Non-disclosive, fully anonymised LFS micro-datasets are available at the UK Data Archive and are available to the academic research community. However, as for the NES, small area geographical indicators have been removed to prevent disclosure, which may make the data unsuitable for Professors Oswald and Blanchflower's purposes. The Business Data Linking research facility does not presently hold any LFS microdata.
Supporting research is one of the aims of National Statistics, but data access arrangements are bound by the National Statistics Code of Practice and Protocols and by legal and professional constraints that may limit access to confidential data. Compliance with these statutory and common law duties does not constitute a decision to prevent researchers' access to data. It is critically important that these obligations are met, in order to maintain public confidence in the integrity of official statistics and the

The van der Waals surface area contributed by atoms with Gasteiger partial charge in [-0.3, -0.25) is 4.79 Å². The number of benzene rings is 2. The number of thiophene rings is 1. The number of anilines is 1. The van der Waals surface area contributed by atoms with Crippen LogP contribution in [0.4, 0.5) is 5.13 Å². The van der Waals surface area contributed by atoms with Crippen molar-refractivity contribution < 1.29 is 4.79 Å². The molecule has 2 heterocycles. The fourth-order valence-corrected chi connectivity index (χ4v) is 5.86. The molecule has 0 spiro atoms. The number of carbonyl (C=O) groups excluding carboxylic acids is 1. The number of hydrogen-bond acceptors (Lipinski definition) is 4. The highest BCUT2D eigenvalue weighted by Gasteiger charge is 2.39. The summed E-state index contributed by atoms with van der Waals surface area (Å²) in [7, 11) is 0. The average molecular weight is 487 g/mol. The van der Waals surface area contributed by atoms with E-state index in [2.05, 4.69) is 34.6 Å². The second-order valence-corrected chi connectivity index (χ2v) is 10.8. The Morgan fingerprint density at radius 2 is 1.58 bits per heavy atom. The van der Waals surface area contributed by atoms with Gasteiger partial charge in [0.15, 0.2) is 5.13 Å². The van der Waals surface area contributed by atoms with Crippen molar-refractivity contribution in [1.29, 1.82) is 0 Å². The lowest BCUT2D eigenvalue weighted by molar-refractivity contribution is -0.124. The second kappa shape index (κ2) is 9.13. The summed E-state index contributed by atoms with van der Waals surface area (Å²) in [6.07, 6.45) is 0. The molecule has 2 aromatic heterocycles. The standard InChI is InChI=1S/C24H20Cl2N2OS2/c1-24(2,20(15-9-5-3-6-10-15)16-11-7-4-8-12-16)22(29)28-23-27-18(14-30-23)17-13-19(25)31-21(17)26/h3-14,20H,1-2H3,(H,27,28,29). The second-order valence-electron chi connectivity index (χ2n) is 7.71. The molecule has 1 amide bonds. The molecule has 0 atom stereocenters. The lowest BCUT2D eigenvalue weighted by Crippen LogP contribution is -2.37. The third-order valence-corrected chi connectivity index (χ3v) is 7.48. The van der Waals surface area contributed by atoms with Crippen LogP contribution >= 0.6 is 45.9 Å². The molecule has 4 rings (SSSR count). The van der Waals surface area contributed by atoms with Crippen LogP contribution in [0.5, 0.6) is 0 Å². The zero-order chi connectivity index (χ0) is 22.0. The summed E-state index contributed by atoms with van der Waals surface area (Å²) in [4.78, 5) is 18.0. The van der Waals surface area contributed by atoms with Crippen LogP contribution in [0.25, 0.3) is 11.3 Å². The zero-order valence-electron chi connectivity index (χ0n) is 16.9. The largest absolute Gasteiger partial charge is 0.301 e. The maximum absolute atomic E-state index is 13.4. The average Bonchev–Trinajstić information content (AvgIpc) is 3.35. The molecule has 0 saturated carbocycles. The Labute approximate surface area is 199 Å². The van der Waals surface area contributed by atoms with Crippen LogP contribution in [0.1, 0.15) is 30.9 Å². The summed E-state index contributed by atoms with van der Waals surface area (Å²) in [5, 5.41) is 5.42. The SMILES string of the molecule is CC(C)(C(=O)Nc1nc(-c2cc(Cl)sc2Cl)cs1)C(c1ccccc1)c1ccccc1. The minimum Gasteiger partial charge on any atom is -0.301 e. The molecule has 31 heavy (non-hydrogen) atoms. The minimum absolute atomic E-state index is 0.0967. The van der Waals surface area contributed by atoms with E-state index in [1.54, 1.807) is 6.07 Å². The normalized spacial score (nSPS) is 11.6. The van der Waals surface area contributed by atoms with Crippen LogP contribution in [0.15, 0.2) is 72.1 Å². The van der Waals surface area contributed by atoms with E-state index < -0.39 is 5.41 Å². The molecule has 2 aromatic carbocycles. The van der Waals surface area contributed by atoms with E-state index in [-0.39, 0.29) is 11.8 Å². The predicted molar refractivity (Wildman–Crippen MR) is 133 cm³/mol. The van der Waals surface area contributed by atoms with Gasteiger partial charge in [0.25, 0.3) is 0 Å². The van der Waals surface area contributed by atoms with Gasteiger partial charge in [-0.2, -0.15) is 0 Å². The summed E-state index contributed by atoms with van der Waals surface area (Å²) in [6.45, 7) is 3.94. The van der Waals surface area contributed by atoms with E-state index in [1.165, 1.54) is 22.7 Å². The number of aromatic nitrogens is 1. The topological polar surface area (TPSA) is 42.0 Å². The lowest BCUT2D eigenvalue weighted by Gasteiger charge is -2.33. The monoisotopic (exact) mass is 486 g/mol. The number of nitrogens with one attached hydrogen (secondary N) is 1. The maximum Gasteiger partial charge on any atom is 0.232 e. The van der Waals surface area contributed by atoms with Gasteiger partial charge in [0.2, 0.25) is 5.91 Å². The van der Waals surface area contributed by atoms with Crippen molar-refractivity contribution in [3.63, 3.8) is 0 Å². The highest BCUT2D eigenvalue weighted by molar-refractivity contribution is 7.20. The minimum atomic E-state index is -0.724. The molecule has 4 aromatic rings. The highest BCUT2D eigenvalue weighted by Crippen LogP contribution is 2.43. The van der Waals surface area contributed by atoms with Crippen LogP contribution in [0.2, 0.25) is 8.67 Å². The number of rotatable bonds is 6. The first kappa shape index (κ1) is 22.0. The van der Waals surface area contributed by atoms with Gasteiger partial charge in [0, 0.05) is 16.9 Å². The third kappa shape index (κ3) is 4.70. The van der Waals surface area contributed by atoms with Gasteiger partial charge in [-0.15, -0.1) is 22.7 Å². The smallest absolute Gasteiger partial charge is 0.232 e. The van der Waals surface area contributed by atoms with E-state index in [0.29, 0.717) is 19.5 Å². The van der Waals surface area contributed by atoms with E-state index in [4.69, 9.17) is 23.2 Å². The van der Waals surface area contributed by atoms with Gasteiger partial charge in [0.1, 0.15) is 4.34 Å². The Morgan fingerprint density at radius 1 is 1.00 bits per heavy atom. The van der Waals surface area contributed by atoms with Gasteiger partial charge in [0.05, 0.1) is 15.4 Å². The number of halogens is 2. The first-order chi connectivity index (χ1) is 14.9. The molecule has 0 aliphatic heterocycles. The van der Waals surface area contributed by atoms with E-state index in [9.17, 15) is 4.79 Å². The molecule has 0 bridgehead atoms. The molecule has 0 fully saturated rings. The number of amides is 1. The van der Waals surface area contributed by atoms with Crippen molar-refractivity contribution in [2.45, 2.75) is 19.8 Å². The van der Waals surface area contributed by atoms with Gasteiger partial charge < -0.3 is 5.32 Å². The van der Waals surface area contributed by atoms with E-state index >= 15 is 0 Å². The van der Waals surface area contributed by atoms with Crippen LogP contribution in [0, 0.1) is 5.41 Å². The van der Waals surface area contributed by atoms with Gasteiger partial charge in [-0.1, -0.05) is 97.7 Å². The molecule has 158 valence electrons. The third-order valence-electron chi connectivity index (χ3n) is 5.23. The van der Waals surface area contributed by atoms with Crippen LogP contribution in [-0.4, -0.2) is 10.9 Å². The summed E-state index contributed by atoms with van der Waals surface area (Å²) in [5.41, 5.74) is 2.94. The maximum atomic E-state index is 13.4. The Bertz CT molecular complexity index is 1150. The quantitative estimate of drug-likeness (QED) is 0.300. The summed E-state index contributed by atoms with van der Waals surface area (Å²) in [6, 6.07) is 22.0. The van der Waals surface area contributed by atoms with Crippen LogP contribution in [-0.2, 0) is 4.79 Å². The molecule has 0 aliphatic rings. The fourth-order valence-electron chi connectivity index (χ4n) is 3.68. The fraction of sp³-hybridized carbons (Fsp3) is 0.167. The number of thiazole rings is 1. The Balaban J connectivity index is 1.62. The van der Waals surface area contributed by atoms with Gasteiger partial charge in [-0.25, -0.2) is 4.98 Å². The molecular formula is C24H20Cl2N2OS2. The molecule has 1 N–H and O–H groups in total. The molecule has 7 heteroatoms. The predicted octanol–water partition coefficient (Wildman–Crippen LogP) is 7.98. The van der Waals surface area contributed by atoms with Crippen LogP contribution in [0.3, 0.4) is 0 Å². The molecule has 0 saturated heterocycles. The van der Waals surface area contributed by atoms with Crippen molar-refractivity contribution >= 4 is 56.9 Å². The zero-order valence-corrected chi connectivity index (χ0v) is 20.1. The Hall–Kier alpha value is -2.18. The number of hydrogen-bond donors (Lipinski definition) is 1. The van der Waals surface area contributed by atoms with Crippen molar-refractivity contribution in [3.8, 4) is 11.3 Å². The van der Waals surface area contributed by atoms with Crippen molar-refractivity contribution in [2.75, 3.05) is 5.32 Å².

In comparison to National Statistics Institutes in other countries, ONS goes to great lengths to enable the use of its microdata for research purposes. We recognise that access to microdata by reputable researchers (within the legal and professional constraints discussed above) adds much to the value and trust of official statistics. It is therefore disappointing that my office's application of these constraints has been subject to criticism.